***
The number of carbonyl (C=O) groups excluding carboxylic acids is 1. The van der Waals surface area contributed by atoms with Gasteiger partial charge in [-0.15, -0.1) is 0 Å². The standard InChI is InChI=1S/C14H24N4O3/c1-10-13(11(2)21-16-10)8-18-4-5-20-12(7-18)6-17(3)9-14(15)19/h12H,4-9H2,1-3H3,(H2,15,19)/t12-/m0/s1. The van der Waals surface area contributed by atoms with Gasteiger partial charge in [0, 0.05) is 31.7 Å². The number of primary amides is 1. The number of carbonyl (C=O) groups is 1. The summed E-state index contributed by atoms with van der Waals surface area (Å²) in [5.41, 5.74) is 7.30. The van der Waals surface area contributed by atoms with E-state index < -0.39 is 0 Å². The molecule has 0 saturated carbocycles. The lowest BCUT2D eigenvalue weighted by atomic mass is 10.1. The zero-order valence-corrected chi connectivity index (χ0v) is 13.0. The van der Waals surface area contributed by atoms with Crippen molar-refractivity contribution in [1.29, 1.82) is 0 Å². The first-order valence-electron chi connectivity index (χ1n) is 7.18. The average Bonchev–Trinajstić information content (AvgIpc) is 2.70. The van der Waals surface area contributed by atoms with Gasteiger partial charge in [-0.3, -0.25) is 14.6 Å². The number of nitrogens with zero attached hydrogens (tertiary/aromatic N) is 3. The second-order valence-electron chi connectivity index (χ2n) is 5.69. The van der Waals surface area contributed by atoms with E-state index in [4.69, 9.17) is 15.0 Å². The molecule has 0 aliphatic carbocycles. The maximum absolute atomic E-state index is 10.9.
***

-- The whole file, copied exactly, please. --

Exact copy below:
The number of carbonyl (C=O) groups excluding carboxylic acids is 1. The van der Waals surface area contributed by atoms with Gasteiger partial charge in [-0.15, -0.1) is 0 Å². The standard InChI is InChI=1S/C14H24N4O3/c1-10-13(11(2)21-16-10)8-18-4-5-20-12(7-18)6-17(3)9-14(15)19/h12H,4-9H2,1-3H3,(H2,15,19)/t12-/m0/s1. The van der Waals surface area contributed by atoms with Gasteiger partial charge in [0, 0.05) is 31.7 Å². The number of primary amides is 1. The number of carbonyl (C=O) groups is 1. The summed E-state index contributed by atoms with van der Waals surface area (Å²) in [5.41, 5.74) is 7.30. The van der Waals surface area contributed by atoms with E-state index < -0.39 is 0 Å². The molecule has 0 saturated carbocycles. The lowest BCUT2D eigenvalue weighted by atomic mass is 10.1. The zero-order valence-corrected chi connectivity index (χ0v) is 13.0. The van der Waals surface area contributed by atoms with Crippen molar-refractivity contribution in [1.29, 1.82) is 0 Å². The first-order valence-electron chi connectivity index (χ1n) is 7.18. The average Bonchev–Trinajstić information content (AvgIpc) is 2.70. The van der Waals surface area contributed by atoms with Gasteiger partial charge in [-0.3, -0.25) is 14.6 Å². The number of nitrogens with zero attached hydrogens (tertiary/aromatic N) is 3. The second-order valence-electron chi connectivity index (χ2n) is 5.69. The van der Waals surface area contributed by atoms with E-state index in [4.69, 9.17) is 15.0 Å². The molecule has 0 aliphatic carbocycles. The maximum absolute atomic E-state index is 10.9.